Another nice night.
A fairly straightforward trip on what's becoming my standard route through the city: Massachusetts to Q to 11th to Penn to up the hill. Bikes lanes for about half the trip, some of them quite good and the parts without are generally compatible to bicycle riding, though I suppose, harrowing in some senses. Mass is a fast downhill, but you can merge with traffic. 11th after Mass is pretty tight, especially if you catch some bad breaks with commuter buses blocking the right lane. Everywhere else is fine, except for maybe the brief stretch from Constitution to First, NW. I think that once Union Station is done, I might start taking E, but that leaves the awkward stretch of Massachusetts from the end of Columbus Circle to where the bike lane picks up after Stanton Park. Choices, choices.
Where is the bicyclist traveling down 15th street supposed to stop relative to other bicyclists when he goes to turn on Q street? In front of the stopped bicyclists at Q? Fall in behind them? Ride a little down the road and do a c-turn in the crosswalk and then get in the bike lane? I think that the "right" answer is to line up in front of the stopped bicyclists, but I don't know. There's no real answer and this question probably only concerns an aggregate of 8 people, all of whom are pedants.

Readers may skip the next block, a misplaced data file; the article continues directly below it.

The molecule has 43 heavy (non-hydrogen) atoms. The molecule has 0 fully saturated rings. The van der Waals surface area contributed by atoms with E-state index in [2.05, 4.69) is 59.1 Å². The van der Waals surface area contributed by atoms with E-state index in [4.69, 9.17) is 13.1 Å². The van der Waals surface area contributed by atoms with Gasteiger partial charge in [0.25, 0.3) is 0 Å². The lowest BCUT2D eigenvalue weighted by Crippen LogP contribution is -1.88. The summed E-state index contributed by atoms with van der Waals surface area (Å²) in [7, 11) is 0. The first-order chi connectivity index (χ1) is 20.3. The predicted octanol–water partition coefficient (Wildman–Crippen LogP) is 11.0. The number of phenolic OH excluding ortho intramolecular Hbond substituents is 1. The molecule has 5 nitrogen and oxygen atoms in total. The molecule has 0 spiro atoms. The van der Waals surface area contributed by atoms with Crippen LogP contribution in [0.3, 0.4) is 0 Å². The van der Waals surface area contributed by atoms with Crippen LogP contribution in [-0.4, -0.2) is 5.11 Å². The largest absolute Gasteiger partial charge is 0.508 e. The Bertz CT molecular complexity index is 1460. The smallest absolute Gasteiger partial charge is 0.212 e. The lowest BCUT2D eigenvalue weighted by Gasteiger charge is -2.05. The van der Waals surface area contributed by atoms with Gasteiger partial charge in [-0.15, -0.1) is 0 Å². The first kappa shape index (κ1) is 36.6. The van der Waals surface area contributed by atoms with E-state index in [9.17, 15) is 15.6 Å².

Lots of jumping lights today. Got me into trouble, too, but not with a driver. It was a fellow cyclist who took issue with me and if she happens to be reading, I'd like to apologize for any misunderstanding. I first encountered her along Pennsylvania Avenue, when I was the sole male cyclist in a group of maybe five or six women bicyclists. (There's no way women aren't at least 50% of bike commuters). She was the most "aggressive" of the bunch, jumping the right light at Penn and 7th and then proceeding up the hill. I caught up to her at one of the lights along Constitution, as she sidled up next to the side of a Volvo with its right turn signal on. He dropped her feet. Then inched a little. Then dropped again, at about slightly behind the passenger side door. The light was red. I was unclear if she was going to go or wait, so when I thought she was going to go, I pulled up alongside and said "let's go for it." This was a mistake. You should never talk to anyone. You should also do as I say and not as I do, since it seems like I'm violating the maxim that I've been espousing rather religiously for the past couple of days. But in my defense, I thought she was going to jump the light too. My comment was met with "You can go. I'll wait at the light" or something like that. I said "I just don't want you to get hit by the turning car," which I realize sounds paternalistic and sort of horrible. For what it's worth, it was mostly just me that didn't want to get stuck in the blind spot of a turning car, but saying what I said made me sound like a jerk. She then said to me something like "Why don't you look in front of you?" where there was a pedestrian sort of standing near-ish my path (and who was in no danger is being struck by me). I found this to be unnecessarily spiteful, but maybe I was taking it wrong. Anyway, I'm sorry for suggesting that we break the law and I'm sorry for probably coming off like a jerk. I guess if there's a moral to the story, it's just suggest to people that they follow a particular course of action while on a bicycle and then defend your suggestion with the clarification that "it's for their own good." Yes, I recognize the irony that that's pretty much the thing that some jerk drivers do, but I didn't really mean it in a bad way and it was all born from a misunderstanding. And that's all the gnashing I'll engage in on this particular incident. If by any chance you read this, I'd like to hear your take and see if I about got it right or whether there's some other aspect that I missed.